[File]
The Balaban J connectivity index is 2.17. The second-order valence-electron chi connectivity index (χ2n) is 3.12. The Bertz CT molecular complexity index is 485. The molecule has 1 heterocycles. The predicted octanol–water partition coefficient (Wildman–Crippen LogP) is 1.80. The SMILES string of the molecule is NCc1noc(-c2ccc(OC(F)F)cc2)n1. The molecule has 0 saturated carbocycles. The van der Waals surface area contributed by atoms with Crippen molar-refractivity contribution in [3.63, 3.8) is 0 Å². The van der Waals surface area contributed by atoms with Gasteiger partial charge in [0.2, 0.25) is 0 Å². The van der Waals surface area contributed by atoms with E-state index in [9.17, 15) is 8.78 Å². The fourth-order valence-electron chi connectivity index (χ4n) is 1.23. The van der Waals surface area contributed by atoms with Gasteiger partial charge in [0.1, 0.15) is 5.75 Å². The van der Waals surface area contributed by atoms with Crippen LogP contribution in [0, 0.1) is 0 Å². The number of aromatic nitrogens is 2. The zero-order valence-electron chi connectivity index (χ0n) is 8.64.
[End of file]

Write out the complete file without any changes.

The Balaban J connectivity index is 2.17. The second-order valence-electron chi connectivity index (χ2n) is 3.12. The Bertz CT molecular complexity index is 485. The molecule has 1 heterocycles. The predicted octanol–water partition coefficient (Wildman–Crippen LogP) is 1.80. The SMILES string of the molecule is NCc1noc(-c2ccc(OC(F)F)cc2)n1. The molecule has 0 saturated carbocycles. The van der Waals surface area contributed by atoms with Crippen molar-refractivity contribution in [3.63, 3.8) is 0 Å². The van der Waals surface area contributed by atoms with Gasteiger partial charge in [0.2, 0.25) is 0 Å². The van der Waals surface area contributed by atoms with E-state index in [9.17, 15) is 8.78 Å². The fourth-order valence-electron chi connectivity index (χ4n) is 1.23. The van der Waals surface area contributed by atoms with Gasteiger partial charge in [0.1, 0.15) is 5.75 Å². The van der Waals surface area contributed by atoms with Crippen LogP contribution in [0, 0.1) is 0 Å². The number of aromatic nitrogens is 2. The zero-order valence-electron chi connectivity index (χ0n) is 8.64.